This is one of the easiest salads I’ve made in a while. It’s only 5 ingredients. It’s lovely just snacked on by itself (which is what I did), or enjoyed along grilled chicken or fish. I love the perfectly refreshing combination of cucumber and watermelon, highlighted by the punch of basil. It’s bright and cool and the epitome of summer.

But seeing as how I’m still growing cucumbers, I think I’ll need more watermelon.

Print Recipe

Watermelon-Cucumber Salad with Basil (gluten-free, vegan)

3 c cubed seedless watermelon

1 1/2 c thinly sliced cucumber (if you don’t have Armenian cukes, English cucumbers will do)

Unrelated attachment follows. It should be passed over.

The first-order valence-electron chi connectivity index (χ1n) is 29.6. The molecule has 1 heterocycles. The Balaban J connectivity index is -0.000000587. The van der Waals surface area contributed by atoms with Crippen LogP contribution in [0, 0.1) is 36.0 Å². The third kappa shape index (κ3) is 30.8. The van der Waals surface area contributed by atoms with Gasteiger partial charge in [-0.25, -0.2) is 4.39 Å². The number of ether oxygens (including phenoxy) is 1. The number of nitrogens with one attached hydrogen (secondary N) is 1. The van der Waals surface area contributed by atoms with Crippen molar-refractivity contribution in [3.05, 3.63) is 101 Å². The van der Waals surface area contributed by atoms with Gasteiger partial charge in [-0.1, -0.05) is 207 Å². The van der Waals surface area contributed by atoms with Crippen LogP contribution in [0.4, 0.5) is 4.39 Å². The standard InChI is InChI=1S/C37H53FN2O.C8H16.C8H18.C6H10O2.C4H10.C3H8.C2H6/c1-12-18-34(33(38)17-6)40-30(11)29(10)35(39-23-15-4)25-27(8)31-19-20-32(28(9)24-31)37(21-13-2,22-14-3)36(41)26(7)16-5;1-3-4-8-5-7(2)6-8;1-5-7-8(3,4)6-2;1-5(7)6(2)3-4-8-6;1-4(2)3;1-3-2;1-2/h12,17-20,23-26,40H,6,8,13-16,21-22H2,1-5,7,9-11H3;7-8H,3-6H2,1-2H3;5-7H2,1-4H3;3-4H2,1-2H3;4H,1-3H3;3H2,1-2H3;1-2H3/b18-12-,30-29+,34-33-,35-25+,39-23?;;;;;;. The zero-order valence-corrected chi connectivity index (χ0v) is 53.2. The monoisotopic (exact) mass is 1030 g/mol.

1 T chopped fresh basil

2 t lemon juice

About 1/4 t kosher salt

In a large bowl, toss the watermelon, cucumber and basil with lemon juice and salt. Serve immediately.

Makes 4 servings.

Cold Brew Iced Coffee


This isn’t really a planned post, but I thought maybe I shouldn’t keep the amazingness all to myself. So you’ll have to be satisfied with an iPhone photo over something that comes from my DSLR. I’m sure you’ll let it slide…this time. Right?

I have recently learned the ways of cold brew coffee. And my friends, it is truly amazing.

Normally, I drink my coffee black. And hot. I tend to be a coffee snob, buying high-quality beans (and if I can find them locally roasted, even better) as much as I possibly can. When you drink coffee black, the taste of the bean is something you can’t compromise on. There’s no sugar or cream to hide the flavor. At least, that’s my opinion.